The blue arrows point to videos that address Corbyn’s perspective on Judaism. The video “Jews are terrified of a Corbyn government” is a central node. This video contributes to the Jewish community’s narrative on Corbyn with 87% of British Jews viewing Corbyn as anti-Semitic. The video confirming the Chief Rabbi’s attack of the Labour party only furthers this disposition, where he declared that a “new poison” of anti-Semitism existed at the top. The small community of British Jews, only 0.5 of the population, look towards the Rabbi as a guide for their best interests. The video on the Rabbi is directly connected to Boris Johnson’s response. This shows the highly-politicised nature of the issue that feeds into the recommendation algorithm. Johnson’s reaction creates a divide between the two parties that furthers the anti-Semitic narrative behind the Labour party. Corbyn finally addresses this in a connected video; however, this is drowned out by more controversies that link him to anti-Semitism. Therefore, this series of related videos solidify anti-Semitic claims surrounding Jeremy Corbyn.

The yellow arrows demonstrate videos that attach the general election to allegations against Corbyn. Each party’s manifestos are brought to light with the topic of Brexit as the main concentration. The BBC’s video “Johnson V Corbyn election debate: Who? Parties react” shows a reputable news source contribute to the divide between the two parties.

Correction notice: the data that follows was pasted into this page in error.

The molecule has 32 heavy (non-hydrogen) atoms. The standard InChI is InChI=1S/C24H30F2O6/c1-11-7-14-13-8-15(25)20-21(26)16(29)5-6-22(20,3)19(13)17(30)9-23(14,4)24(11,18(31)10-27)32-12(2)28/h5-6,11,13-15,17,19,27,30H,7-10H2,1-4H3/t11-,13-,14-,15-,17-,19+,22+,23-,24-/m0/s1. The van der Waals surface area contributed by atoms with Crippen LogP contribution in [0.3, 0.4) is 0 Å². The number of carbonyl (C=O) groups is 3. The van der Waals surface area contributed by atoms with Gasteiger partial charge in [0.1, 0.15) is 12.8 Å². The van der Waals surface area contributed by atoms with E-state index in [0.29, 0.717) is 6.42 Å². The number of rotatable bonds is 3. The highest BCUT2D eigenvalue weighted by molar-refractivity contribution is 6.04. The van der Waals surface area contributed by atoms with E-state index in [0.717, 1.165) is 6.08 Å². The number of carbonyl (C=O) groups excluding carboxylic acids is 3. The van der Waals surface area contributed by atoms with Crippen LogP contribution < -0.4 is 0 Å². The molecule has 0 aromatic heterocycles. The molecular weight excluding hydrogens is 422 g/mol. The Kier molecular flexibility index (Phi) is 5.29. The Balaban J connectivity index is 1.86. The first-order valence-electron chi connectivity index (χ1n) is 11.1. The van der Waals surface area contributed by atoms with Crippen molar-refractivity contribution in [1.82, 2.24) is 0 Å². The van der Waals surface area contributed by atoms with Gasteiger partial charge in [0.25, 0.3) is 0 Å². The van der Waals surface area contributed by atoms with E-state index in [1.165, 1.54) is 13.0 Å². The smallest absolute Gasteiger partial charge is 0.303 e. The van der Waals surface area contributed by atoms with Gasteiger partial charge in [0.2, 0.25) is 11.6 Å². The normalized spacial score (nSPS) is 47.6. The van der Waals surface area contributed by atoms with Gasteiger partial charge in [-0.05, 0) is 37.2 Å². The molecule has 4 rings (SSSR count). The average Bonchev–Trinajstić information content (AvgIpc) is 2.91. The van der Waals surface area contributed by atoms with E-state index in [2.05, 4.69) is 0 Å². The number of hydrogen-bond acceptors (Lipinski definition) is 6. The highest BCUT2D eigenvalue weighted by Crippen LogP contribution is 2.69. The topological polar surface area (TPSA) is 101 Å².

This focus of Brexit contributes to the algorithms facilitation of controversy. People, like Linda, who were searching the general election and Brexit to educate themselves instead came across polarising information on both parties. Not only does this negatively affect the political process by shying away from facts, but it also degrades candidates for reasons other than their policies. This is harmful to the general public because it prohibits them from fully utilising their political power. While the connected node “What would Boris Johnson and Jeremy Corbyn get each other for Christmas” is not directly affiliated with anti-Semitic claims against Corbyn, it does provide a narrative on each leader’s personality. This is extremely powerful within elections because it shapes a candidates’ likeability. The YouTube recommendation algorithm’s ability to combine the controversial and personal makes it a notable force within the political process.

Graph B:

Image: by the author

Graph B shows the isolated outliers that do not contribute to the narrative. “I bought CELEBRITY S used Iphone/ now I KNOW his SECRET” is an animated video that involves a young girl talking about knowing Justin Bieber’s secrets. The keywords “secret” and “scandal” are used within this video. “I broke my legs to satisfy my mom but it was not enough” also contains the keywords “accusation” and “scandal”, which perpetuates the extreme content that excites users.

My brief investigation calls for increased awareness over radicalised YouTube suggestions. The political process is in the hands of people like Linda, who are increasingly making life-altering decisions based on this content.